“Looking back at my time here in New Mexico, I’ve built so many friendships in such a short amount of time with people from all over the country. That’s really the beautiful thing at the heart of our Native American culture, that ability to connect.” 

Violette’s traditional Lushootseed name translates to Where Thunder Dropped Whale. Befitting, since her growth and development on the powwow circuit gave her confidence, the internal thunder, if you will, to be dropped into Gathering of Nations and stand proud as the only Coast Salish princess; a symbolic whale in pueblo territory.

“It’s been a transformative experience, and I’m just so happy to be the representative for costal nations,” added Violette.

The sentiments expressed by Cortney, Darrica, and Violette give credence to the crucial role Gathering of Nations plays in sharing the many nuances of Native American powwow dance, music, regalia, and other contemporary cultural expressions, like those offered by 2-year-old Roderick. It’s both a hub of triumph and a platform of preservation for traditional practices that are very much alive, continuing to evolve, and remain as vibrant as the photographs accompanying this article.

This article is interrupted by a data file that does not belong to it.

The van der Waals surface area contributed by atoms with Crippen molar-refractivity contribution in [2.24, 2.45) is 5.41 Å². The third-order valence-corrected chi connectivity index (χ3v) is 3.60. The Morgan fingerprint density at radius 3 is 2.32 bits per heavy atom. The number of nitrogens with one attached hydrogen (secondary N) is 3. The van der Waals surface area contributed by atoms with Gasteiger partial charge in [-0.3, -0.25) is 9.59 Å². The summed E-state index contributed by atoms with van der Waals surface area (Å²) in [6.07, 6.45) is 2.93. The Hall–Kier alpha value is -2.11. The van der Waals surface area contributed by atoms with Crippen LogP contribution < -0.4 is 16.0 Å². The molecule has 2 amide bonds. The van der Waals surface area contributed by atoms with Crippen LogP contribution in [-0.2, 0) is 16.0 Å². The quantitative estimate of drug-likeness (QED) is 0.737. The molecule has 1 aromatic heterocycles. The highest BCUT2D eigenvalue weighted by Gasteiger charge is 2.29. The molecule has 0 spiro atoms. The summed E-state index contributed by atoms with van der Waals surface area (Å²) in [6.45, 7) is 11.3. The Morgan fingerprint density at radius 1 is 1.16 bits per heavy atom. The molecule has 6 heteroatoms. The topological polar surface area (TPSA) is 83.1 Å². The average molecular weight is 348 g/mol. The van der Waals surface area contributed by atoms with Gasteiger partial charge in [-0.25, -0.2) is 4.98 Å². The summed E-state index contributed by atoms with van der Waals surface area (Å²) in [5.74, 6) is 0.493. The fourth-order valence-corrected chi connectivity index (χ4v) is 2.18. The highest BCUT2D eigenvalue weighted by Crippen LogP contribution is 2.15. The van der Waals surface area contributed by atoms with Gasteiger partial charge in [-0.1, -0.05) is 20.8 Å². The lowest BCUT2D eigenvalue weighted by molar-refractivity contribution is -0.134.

Bringing  the competition at the  Annual Canoe Races

By Wade Sheldon, Tulalip News

Over the May 4th weekend, the chilly and wet weather couldn’t dampen the spirits of diverse and determined canoe pullers. Hailing from various tribes across Canada, Washington, and Oregon, they gathered at Tulalip Bay to compete in Tulalip’s 2024 Annual Canoe Races. With more than 70 talented contestants from different tribes putting their skills to the test, the air was thick with anticipation, enthusiasm, and tension. Competitors were determined to leave it all on the water and earn a chance to claim the coveted trophy and cash prizes that awaited the champions.

The races were a testament to strength and teamwork. The excitement was palpable as contestants paddled out and lined up between the buoy and the line judge, eagerly awaiting the sound of the horn. The atmosphere was charged with the sea’s smell and the waves crashing against the shore. It was a breathtaking sight as the massive wooden vessels would take a few pulls to gain momentum. Still, once everyone was in sync, they would gracefully glide through the water towards precisely placed buoys throughout the bay until crossing the finish line, with the cheers of the spectators echoing in their ears.